Mitchell Duke set to make Socceroos impact after five years in the wilderness

Mitch DukeGetty Images

When Mitchell Duke last played for the Socceroos, Tony Abbott was days away from assuming the Australian prime minister role from Kevin Rudd, Daniel Arzani was 14 years old and Manchester United had won their last Premier League title only a few months earlier.

Holger Osieck handed Duke his fourth and most recent green and gold cap in September 2013 with a late subsitute appearance off the bench as Australia were pummelled 6-0 by Brazil in Brasilia.

The former Central Coast Mariner replaced Josh Kennedy up front for the final 12 minutes in a Socceroos team that also fielded Mark Schwarzer, Lucas Neil, Tommy Oar and Archie Thompson.

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Now five years later, with his former Mariners manager Graham Arnold now in charge of the green and gold, Duke is ready to make an impact on the national scene after being selected in the Socceroos camp squad currently in Antalya, Turkey.

"Yeah it has been a long time - five years is a very long time. I was absolutely ecstatic when I heard the news of [my Socceroos call-up]," Duke told FFA TV.

"Just to be back involved with the national team - I feel like there is no greater honour than representing your national team.

"There is a lot of new faces obviously since that five-year period. I'm excited, ready to join the boys again and be involved."

The 27-year-old, who broke on to the scene with the Mariners in 2012, has spent the last three-and-a-half-years playing regularly with J-League side Shimizu S-Pulse, but failed to get an opportunity for the Socceroos under previous managers Ange Postecoglou and Bert van Marwijk.

Duke's strong relationship with the new Australian boss Arnold has led to getting another chance at international level and he is confident his old coach can help produce his best form.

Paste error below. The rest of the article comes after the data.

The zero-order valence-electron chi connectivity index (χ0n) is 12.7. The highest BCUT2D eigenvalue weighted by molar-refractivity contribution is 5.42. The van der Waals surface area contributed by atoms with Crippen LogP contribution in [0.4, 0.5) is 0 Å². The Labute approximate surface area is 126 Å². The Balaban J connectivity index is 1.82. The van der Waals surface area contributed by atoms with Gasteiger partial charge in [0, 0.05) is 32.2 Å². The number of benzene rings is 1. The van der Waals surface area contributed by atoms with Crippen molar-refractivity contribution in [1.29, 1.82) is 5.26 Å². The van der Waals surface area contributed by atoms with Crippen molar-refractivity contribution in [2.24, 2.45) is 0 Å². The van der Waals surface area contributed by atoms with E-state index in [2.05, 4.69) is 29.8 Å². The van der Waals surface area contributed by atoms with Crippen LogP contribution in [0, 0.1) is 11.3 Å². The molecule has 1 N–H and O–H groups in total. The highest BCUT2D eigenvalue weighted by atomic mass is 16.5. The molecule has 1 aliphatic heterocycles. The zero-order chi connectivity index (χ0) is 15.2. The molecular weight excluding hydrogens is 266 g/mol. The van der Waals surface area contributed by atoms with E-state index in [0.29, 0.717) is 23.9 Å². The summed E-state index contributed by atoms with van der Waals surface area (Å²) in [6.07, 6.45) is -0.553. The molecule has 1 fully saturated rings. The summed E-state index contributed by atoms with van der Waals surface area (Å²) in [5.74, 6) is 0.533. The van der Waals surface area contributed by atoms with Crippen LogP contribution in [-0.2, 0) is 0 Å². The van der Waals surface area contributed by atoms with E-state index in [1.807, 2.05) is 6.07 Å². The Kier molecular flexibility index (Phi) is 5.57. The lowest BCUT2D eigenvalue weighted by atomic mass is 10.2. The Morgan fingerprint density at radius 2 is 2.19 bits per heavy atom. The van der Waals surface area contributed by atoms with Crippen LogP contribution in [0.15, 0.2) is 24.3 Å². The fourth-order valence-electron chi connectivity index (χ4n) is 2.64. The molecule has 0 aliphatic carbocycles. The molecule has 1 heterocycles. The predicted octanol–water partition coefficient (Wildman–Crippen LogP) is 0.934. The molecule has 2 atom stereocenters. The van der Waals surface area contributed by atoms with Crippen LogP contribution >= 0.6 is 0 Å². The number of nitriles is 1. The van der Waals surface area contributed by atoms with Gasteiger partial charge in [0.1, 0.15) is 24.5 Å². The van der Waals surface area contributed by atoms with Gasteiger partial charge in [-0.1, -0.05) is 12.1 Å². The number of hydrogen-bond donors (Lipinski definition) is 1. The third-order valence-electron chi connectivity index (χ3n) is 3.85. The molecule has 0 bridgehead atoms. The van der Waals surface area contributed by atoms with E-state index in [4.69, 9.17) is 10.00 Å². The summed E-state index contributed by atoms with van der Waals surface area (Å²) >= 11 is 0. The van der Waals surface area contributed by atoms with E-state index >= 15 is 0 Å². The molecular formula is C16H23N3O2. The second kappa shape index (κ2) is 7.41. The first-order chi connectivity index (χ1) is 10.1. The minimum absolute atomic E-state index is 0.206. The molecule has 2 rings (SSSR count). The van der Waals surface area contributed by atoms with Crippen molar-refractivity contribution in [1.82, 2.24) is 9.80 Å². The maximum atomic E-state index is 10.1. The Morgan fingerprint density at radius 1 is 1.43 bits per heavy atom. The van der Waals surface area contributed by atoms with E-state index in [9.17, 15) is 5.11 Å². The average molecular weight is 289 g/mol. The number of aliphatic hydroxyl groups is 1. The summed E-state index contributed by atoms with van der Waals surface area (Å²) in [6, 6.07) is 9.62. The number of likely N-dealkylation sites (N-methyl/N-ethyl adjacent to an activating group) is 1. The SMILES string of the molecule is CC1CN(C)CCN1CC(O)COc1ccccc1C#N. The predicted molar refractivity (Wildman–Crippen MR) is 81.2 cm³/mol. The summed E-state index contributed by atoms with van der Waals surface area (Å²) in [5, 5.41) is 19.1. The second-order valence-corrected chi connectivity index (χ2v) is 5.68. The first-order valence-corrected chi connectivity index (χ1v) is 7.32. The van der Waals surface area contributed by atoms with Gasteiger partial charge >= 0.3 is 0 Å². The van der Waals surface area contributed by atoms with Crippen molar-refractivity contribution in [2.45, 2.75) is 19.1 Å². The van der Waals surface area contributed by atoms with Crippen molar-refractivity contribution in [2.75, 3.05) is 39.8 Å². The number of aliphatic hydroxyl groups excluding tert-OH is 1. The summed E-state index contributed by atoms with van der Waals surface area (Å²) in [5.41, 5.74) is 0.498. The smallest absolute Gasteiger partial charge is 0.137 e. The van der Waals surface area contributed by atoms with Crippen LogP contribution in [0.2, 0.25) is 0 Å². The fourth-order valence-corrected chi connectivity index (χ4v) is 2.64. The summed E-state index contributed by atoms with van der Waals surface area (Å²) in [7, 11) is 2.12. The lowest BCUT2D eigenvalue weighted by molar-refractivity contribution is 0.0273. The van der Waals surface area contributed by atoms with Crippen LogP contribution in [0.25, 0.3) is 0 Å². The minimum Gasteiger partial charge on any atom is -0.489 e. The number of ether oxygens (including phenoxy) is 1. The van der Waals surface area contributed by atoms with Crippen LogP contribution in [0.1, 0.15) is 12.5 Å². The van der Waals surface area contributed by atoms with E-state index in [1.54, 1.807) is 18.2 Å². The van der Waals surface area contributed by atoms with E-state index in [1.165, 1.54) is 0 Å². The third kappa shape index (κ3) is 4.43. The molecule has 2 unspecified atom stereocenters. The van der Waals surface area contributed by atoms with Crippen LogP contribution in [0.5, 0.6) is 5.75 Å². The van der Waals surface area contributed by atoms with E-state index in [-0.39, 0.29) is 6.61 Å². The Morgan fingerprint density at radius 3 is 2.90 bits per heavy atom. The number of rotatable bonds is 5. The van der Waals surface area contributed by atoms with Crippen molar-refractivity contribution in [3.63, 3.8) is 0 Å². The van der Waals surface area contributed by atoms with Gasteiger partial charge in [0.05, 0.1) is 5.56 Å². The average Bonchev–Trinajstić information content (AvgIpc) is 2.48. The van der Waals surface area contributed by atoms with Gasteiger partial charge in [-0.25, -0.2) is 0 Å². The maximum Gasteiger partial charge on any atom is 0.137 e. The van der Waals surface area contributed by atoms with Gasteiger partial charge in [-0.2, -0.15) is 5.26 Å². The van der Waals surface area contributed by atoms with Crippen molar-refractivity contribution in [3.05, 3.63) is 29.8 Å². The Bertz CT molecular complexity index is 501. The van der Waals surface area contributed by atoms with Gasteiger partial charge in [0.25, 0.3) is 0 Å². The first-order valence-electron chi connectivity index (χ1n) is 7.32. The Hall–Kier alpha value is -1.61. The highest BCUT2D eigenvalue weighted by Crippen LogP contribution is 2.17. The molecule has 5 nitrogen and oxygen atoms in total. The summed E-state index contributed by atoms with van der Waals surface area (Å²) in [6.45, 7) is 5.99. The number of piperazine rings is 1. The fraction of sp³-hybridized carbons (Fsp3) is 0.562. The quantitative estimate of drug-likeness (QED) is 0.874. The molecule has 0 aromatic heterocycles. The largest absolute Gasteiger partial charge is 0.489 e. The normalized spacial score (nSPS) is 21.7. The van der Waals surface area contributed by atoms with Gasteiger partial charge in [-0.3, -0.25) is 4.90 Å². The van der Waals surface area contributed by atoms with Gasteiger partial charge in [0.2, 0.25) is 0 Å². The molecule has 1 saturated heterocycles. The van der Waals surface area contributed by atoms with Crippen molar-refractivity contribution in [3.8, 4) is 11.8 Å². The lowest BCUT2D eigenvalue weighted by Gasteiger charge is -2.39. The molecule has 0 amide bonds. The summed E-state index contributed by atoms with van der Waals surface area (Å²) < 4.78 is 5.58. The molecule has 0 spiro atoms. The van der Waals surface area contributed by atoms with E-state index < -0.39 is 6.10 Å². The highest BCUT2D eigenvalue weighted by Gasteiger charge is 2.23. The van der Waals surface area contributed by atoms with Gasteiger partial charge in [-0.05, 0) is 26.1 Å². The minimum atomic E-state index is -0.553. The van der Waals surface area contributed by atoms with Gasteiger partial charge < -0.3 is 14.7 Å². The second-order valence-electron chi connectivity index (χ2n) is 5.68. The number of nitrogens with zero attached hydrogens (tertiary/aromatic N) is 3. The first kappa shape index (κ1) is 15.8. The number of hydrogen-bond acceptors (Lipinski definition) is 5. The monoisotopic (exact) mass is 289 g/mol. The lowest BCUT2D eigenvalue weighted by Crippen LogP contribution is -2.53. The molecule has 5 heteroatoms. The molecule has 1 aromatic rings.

"[Arnold and I] obviously experienced a lot of success during that period at the Mariners. I definitely had one of my best seasons career-wise under him as well," he said.

"I believe he does know how to get the best out of me and I was very excited, not just about the national team camp, but obviously Graham Arnold being the boss and just working with him and knowing he can get the best out of me."

Duke has now spent more of his professional football life in Japan than Australia and feels his career will reach it's highest point in the next few seasons after his development in the J-League.

He attributes his improvement in technique to the quality of the Japanese league and believes his promotion and relegation experiences with Shimuzu have made him mentally stronger.

"I think I have developed quite a lot. I think I was still quite raw in the A-League," Duke said.

"The J-League is a quite technical league so you have got to kind of pick up your game in that side of things as well. [I have improved] also mentally with the relegation and promotion - and experiencing the change of four coaches during my period [at Shimuzu].

"Professionally I have played longer in the J-League than I have in the A-League now. I have definitely learned a lot and feel like I'm growing every year.

"I feel like I'm at the best time of my career and the next few years are going to be my peak."